the mitzvah of the bells is like that of tzitzis; there the mitzvah is to remind one of the Mitzvos through the sense of vision [and you shall see them] and here it is to remember through the sense of hearing – for commensurate to the kohen gadol’s exalted level and his obligation in many more mitzvos than the rest of the [kohanim and the Jewish] people, there was added an additional [sensory] reminder … through his hearing … the bells he will awaken his mind and heart to consider before Whom he is wearing these special garments … and when he leaves … the sound of those bells will remind him that he is the chosen of the nation … and he will not forget that he is constantly standing before Hashem, nor should he lose focus from his holiness for but a moment
The bells are not for the others; they serve as an inner alarm, an auditory reminder to the Kohen Gadol that he must be utterly reflective of before whom He stands at all times; his outer resplendent glory dare not be clothing-deep. And even when he leaves the mikdash, the mikdash dare not leave him!
For each of these five beautiful notions, one significant detail need be worked out; that same kohein gadol, on the holiest day, the year , wore only white [without the me’il and bells] as he forayed four times into the holiest of places [the holy of holies] !!!
If we work with Rabbeinu Bechayei 1, Chizkuni 1 & 2 and HaKesav Vekabalah, it all works out. Consider:
a. Dressed to the Halachic T: – Since the requirement was only 4 garments, then the he certainly fulfilled it
b. Distinguished Look : - On Yom Kippur, the Kohen Gadol was the only one doing the avodah: thus he stood out שהרי כל עבודות אינן כשרות אלא בו.
c. Focus Time – On Yom Kippur, the crowd [hopefully] need not be told to focus
d. The inner Alarm – On Yom Kippur, the Kohen Gadol is highly reflective and highly aware anyway.
One approach still confounds; that of Rabbeinu Bechayei’s etiquette. Is Yom Kippur a time to drop formality? With a remarkably disarming comment, Rabbeinu Bechayei.illuminates:
And the sign of his entering was for all year round in the holy – but in the holy og holies it did not need a sounding of the voice … and this is the greatness of the Jewish people that the kohein gadol would enter deep within on Yom Kippur without a sign and without permission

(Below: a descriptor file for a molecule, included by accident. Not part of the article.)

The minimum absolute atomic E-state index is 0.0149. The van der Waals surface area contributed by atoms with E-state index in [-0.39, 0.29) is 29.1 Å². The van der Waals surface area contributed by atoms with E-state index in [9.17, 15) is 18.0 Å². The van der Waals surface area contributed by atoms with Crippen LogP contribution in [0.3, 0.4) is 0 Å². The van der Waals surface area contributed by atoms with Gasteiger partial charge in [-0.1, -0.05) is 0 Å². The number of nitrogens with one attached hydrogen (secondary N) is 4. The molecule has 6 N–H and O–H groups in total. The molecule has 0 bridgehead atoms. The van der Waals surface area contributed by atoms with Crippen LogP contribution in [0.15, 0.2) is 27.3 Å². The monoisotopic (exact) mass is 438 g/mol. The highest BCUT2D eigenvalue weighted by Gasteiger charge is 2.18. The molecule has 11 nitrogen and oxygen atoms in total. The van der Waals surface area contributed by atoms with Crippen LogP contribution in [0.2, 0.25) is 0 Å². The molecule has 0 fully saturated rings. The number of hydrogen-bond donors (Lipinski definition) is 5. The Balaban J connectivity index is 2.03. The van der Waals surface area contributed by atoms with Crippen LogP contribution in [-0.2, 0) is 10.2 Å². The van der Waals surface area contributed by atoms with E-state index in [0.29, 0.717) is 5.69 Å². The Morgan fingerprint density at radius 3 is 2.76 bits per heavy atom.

A child in desperation does not need to knock on his parent’s door – nor does a spouse who simply needs to talk have to make an appointment. Intimacy allows one to forego formalities. Yom Kippur is the day of shidduchim [cf. end of taanis] and the day of the great rekindling of the romance between Hashem and his kallah, Bnei Yisrael.
And Purim? .... Famously, the Arizal said, it is of the same rarefied nature as Yom Kippur, only a notch higher . In contrast to Yom Kippur where we become white, angelic and then dare to approach the Holy of Holies [without knocking], on Purim, we seek intimacy with Hashem without leaving our world; He comes to us and we find him within the cloak of nature.
Then even before we knock – He will be there.
1. One may also question why the Torah places its stiff death-consequence here - given that whenever one enters the mishkan/mikdash and does avodah, he must wear the requisite clothing. Cf. Rashi, Ramban here for a basic approach.
2. Cf also Rashbam and Rabbeini Behayei for yet another two approaches to this issue.
3. For the correct phrase of dressed to a tea, tee or t – cf. this source http://answers.yahoo.com/question/index?qid=20060722162904AAhrETy
4. Cf. Pesachim 112a and Rashi who quotes Vayikra Rabah 21 that R. Yochanan would also wave or knock before entering his own home
5. In a certain sense, this represents a mini concept of the ma’amados
6.. וסימן הקריאה ונטילת רשות זה היה בכל ימות השנה, וזהו שאמר ונשמע קולו בבאו אל הקדש ולא לפני ולפנים מפני שלפני ולפנים לא היה צריך השמעת קול ולא היה נכנס שם בבגדי זהב אלא בבגדי לבן בלבד, וזו היא מעלתם של ישראל שהכהן הגדול היה נכנס לפני ולפנים ביום הכפורים בלא סימן הקריאה ובלא נטילת רשות